BAFTA winning actor Iain Robertson discusses what it is like to stand behind Tom Hanks in a dinner queue, how Shepherd’s Bush is superior to Hollywood and why you may just get told off if you go and see his new play My Romantic History at the Bush theatre and misbehave…
CV in brief:
1996 Starred in the award-winning film Small Faces
1998 Wins a role in Grange Hill
1999 Makes National Theatre debut in The Mysteries and stars in the film The Debt Collector
2000 The Good Hope and The Winter’s Tale at the National Theatre
2001 US series Band Of Brothers
2003 The Slab Boys Trilogy at the Traverse theatre, Edinburgh
2004 Stars in BBC drama Sea Of Souls
2006 Basic Instinct 2 with Sharon Stone
2008 Small Craft Warnings at the Arcola theatre
2010 Currently starring in My Romantic History at the Bush theatre
Where did you grow up?
I grew up in Govan in Glasgow.
What first got you interested in acting?
A teacher said I had a special aptitude for drama. I’d always fancied going to the drama club but it just seemed to be a room full of lassies which scared me a wee bit being the only boy on my own! Then I got that report card and it gave me the encouragement to take the bullet and go in the room with all those lassies and I’ve never looked back – being in a room full of lassies suits me fine!
You trained at Sylvia Young, how did that come about?
I’d started buying The Stage when I was about 11 to find out about auditions and things and there were auditions for scholarships to Sylvia Young Theatre School. My parents thought it would be good a experience for me, but I don’t think they were ever expecting I’d get a full scholarship and move to London when I was 13.
I’m one of five so they stayed up in Glasgow. I look at my niece now who is just eight years old and I think ‘God, what would happen if she went to London in five years time?’ It would be scary. But I think I was quite streetwise and I knew acting was what I wanted to do with my life so my parents were in full support. They weren’t pushy stage parents but they knew I knew what I wanted to do with my life.
Where did your desire to act come from?
My dad was an audio-technician and my mother was a home helper at the time. I don’t know where it came from really. Someone in the family claims that we’re related to the big fat woman that was always in Charlie Chaplin. I’ve never looked to find out if that’s true!
What was your first acting role?
I wasn’t there [Sylvia Young’s] very long before by fate I was back in Glasgow and met Gillies MacKinnon who was on his first day of casting for a film called Small Faces. I met him at a youth theatre through some friends in Glasgow and it was his first day casting the film. It took him two months to believe that on his first day of casting he met the boy he was going to give the role to. I think he was quite shocked as well that he’d met a boy from Govan who actually had an agent! That was one of the best jobs I’ve ever had.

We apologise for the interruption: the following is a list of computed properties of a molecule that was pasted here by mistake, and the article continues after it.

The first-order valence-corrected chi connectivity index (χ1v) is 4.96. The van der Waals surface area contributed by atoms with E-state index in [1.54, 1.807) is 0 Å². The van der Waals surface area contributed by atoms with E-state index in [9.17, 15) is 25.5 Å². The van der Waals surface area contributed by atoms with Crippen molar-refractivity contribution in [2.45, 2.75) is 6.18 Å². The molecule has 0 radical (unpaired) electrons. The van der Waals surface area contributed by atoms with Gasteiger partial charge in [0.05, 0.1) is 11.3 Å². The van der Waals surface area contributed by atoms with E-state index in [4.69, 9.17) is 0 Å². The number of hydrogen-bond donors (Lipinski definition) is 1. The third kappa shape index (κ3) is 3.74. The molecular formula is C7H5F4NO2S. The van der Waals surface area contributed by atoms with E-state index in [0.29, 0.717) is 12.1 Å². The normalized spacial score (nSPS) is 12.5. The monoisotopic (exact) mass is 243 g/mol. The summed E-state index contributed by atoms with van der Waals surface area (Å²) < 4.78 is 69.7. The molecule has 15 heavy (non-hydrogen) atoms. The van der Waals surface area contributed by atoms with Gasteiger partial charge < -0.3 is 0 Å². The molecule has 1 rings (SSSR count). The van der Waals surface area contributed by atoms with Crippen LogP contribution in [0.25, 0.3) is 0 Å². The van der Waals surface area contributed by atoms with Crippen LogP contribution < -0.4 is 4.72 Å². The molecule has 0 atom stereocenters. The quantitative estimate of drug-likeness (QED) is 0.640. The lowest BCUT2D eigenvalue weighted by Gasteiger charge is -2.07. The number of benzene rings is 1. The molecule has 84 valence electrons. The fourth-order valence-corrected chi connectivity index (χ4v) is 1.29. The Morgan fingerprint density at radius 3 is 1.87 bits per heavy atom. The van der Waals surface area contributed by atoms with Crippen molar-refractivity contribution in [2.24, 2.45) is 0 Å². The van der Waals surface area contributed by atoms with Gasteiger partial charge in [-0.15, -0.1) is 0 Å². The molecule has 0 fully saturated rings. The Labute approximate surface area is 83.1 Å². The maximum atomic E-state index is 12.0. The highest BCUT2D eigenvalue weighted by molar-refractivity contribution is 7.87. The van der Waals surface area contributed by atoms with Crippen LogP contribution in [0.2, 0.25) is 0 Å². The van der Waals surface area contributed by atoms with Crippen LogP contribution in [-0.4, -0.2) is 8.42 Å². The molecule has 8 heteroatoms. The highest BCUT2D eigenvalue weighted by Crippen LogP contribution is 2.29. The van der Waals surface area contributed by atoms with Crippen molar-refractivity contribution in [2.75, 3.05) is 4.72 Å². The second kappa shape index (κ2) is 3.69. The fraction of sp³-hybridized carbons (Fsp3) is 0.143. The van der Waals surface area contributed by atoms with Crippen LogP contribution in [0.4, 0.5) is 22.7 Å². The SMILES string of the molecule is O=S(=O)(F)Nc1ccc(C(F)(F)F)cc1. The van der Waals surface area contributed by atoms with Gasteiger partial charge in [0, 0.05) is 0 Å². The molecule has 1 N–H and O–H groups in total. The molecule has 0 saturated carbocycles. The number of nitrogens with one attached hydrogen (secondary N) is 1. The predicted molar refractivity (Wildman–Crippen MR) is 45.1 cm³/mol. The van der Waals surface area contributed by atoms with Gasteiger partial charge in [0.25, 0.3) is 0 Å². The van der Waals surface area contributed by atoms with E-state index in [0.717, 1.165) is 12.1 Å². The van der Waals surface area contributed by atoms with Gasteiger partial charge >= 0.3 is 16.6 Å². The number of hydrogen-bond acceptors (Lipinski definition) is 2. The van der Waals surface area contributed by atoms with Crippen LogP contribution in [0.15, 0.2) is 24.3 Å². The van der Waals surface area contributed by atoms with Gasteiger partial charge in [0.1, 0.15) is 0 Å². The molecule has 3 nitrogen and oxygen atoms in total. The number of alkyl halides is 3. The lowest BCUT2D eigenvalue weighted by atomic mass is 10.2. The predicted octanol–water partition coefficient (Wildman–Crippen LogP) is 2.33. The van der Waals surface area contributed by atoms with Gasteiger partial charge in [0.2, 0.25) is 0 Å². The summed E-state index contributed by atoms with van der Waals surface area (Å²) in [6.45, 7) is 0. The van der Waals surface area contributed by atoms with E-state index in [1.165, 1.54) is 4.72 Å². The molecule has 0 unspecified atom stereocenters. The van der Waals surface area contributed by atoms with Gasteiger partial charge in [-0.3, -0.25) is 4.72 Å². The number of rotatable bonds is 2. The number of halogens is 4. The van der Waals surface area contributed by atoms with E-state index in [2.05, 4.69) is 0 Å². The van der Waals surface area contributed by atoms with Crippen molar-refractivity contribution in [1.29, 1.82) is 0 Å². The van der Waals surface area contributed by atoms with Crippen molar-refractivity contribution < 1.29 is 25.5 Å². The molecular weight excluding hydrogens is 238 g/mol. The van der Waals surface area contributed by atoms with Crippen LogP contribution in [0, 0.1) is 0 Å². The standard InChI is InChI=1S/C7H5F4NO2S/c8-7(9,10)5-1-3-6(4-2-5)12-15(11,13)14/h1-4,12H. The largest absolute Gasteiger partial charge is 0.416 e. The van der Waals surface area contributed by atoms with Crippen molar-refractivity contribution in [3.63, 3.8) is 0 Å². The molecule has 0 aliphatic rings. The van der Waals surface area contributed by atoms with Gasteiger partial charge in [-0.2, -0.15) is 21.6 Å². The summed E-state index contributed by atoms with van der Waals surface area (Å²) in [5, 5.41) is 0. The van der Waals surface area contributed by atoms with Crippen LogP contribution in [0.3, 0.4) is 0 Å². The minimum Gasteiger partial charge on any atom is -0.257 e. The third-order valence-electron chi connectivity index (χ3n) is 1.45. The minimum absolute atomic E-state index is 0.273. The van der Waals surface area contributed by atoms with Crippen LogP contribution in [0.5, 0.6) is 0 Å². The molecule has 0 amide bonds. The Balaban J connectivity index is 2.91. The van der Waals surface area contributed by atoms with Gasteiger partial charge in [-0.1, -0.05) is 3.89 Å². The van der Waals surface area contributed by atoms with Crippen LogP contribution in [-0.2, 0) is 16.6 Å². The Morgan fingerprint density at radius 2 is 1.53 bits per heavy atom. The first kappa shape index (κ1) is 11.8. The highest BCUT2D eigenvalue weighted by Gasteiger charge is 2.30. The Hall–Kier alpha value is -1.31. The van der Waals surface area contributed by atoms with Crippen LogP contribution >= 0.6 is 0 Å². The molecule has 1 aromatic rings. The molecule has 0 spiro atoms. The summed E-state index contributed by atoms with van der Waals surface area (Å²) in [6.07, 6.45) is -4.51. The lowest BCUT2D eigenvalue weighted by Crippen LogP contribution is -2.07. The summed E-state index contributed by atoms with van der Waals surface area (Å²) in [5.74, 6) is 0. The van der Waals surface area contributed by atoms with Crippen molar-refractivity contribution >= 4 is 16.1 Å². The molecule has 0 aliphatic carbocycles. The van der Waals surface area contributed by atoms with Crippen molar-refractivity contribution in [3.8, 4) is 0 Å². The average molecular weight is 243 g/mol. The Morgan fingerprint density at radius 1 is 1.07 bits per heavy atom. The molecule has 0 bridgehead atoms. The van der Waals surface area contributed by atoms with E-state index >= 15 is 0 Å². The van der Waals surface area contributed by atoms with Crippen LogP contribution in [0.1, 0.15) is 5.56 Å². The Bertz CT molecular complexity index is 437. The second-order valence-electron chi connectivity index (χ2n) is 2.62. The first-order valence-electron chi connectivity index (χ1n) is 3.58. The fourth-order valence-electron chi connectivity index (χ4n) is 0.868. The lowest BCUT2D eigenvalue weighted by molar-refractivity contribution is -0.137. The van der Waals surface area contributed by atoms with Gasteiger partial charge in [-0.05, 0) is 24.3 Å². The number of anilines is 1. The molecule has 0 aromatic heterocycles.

I think Gillies feels funny about it because he cast a 13 year old boy in a film who is now hitting 30 and still plugging away at it now. There’s not a lot of money in theatre and it’s funny, he feels a kind of responsibility as if it’s his fault that I’m an actor! It’s the other way around, I’m very grateful to him that he took a punt on me.
You have acted on stage, on television, in films and on the radio. Do you have a favourite medium?
I prefer the theatre but my mortgage payments prefer film and telly! I love all of it, I just want to act and do good work. If a script falls in your lap that you just know is wonderful, you just want to do it, it doesn’t matter to me if it’s film, TV, radio or theatre. With this particular script, My Romantic History, it just happened to wow me.
Tell me about the show.
It’s a funny one because it’s sold as a kind of office romance – a rom-com – which is a phrase I hate because it makes you think of Jennifer Aniston talking about getting pregnant.
Daniel has written about a funny age, late 20s, early 30s. You write off 29. I’m only 29 but I’m telling everyone I’m 30! You might as well accept the fact that the inevitable has happened. It’s a play about people in that funny stage and how we mess up the relationships we’re in by clinging on to the ghosts of girlfriends or boyfriends past.
I think Daniel is a wonderfully observant writer. People are laughing and going ‘God, it’s so true’ but it’s not in any way depressing. His observations are doubled with tears of joy, of laughter rather than wanting to go home and stick your head in the oven [laughs].
The play started at the Edinburgh festival this summer, how did you find the experience?